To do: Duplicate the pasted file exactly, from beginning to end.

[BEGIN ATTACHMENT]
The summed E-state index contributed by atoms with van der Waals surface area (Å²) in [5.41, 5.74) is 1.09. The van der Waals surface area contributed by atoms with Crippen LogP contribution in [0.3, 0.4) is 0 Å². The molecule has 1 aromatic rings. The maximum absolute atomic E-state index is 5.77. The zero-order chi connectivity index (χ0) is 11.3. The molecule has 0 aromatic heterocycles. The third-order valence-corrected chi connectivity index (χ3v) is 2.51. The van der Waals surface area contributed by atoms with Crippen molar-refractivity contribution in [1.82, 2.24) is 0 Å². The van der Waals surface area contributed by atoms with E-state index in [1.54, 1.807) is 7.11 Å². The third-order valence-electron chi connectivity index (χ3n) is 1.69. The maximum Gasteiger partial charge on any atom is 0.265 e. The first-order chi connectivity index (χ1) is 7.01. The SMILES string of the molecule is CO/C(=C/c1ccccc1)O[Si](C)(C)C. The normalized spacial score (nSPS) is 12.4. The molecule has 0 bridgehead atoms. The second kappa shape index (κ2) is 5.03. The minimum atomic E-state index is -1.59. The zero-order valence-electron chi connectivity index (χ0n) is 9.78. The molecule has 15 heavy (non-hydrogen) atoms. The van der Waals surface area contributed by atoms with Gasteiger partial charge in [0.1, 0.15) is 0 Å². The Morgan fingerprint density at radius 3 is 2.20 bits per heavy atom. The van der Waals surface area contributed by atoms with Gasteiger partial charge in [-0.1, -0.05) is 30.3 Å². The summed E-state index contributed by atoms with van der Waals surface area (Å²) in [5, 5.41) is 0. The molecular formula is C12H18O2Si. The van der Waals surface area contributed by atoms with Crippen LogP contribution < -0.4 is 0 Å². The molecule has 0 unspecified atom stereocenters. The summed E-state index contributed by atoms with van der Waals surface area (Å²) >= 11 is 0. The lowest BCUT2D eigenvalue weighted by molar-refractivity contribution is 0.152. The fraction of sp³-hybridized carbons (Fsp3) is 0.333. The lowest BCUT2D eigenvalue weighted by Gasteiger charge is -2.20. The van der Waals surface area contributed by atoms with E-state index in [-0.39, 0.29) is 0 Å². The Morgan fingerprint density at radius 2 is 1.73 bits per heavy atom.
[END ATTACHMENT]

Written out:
The summed E-state index contributed by atoms with van der Waals surface area (Å²) in [5.41, 5.74) is 1.09. The van der Waals surface area contributed by atoms with Crippen LogP contribution in [0.3, 0.4) is 0 Å². The molecule has 1 aromatic rings. The maximum absolute atomic E-state index is 5.77. The zero-order chi connectivity index (χ0) is 11.3. The molecule has 0 aromatic heterocycles. The third-order valence-corrected chi connectivity index (χ3v) is 2.51. The van der Waals surface area contributed by atoms with Crippen molar-refractivity contribution in [1.82, 2.24) is 0 Å². The van der Waals surface area contributed by atoms with E-state index in [1.54, 1.807) is 7.11 Å². The third-order valence-electron chi connectivity index (χ3n) is 1.69. The maximum Gasteiger partial charge on any atom is 0.265 e. The first-order chi connectivity index (χ1) is 7.01. The SMILES string of the molecule is CO/C(=C/c1ccccc1)O[Si](C)(C)C. The normalized spacial score (nSPS) is 12.4. The molecule has 0 bridgehead atoms. The second kappa shape index (κ2) is 5.03. The minimum atomic E-state index is -1.59. The zero-order valence-electron chi connectivity index (χ0n) is 9.78. The molecule has 15 heavy (non-hydrogen) atoms. The van der Waals surface area contributed by atoms with Gasteiger partial charge in [0.1, 0.15) is 0 Å². The Morgan fingerprint density at radius 3 is 2.20 bits per heavy atom. The van der Waals surface area contributed by atoms with Gasteiger partial charge in [-0.1, -0.05) is 30.3 Å². The summed E-state index contributed by atoms with van der Waals surface area (Å²) in [5, 5.41) is 0. The molecular formula is C12H18O2Si. The van der Waals surface area contributed by atoms with Crippen LogP contribution < -0.4 is 0 Å². The molecule has 0 unspecified atom stereocenters. The summed E-state index contributed by atoms with van der Waals surface area (Å²) >= 11 is 0. The lowest BCUT2D eigenvalue weighted by molar-refractivity contribution is 0.152. The fraction of sp³-hybridized carbons (Fsp3) is 0.333. The lowest BCUT2D eigenvalue weighted by Gasteiger charge is -2.20. The van der Waals surface area contributed by atoms with E-state index in [-0.39, 0.29) is 0 Å². The Morgan fingerprint density at radius 2 is 1.73 bits per heavy atom.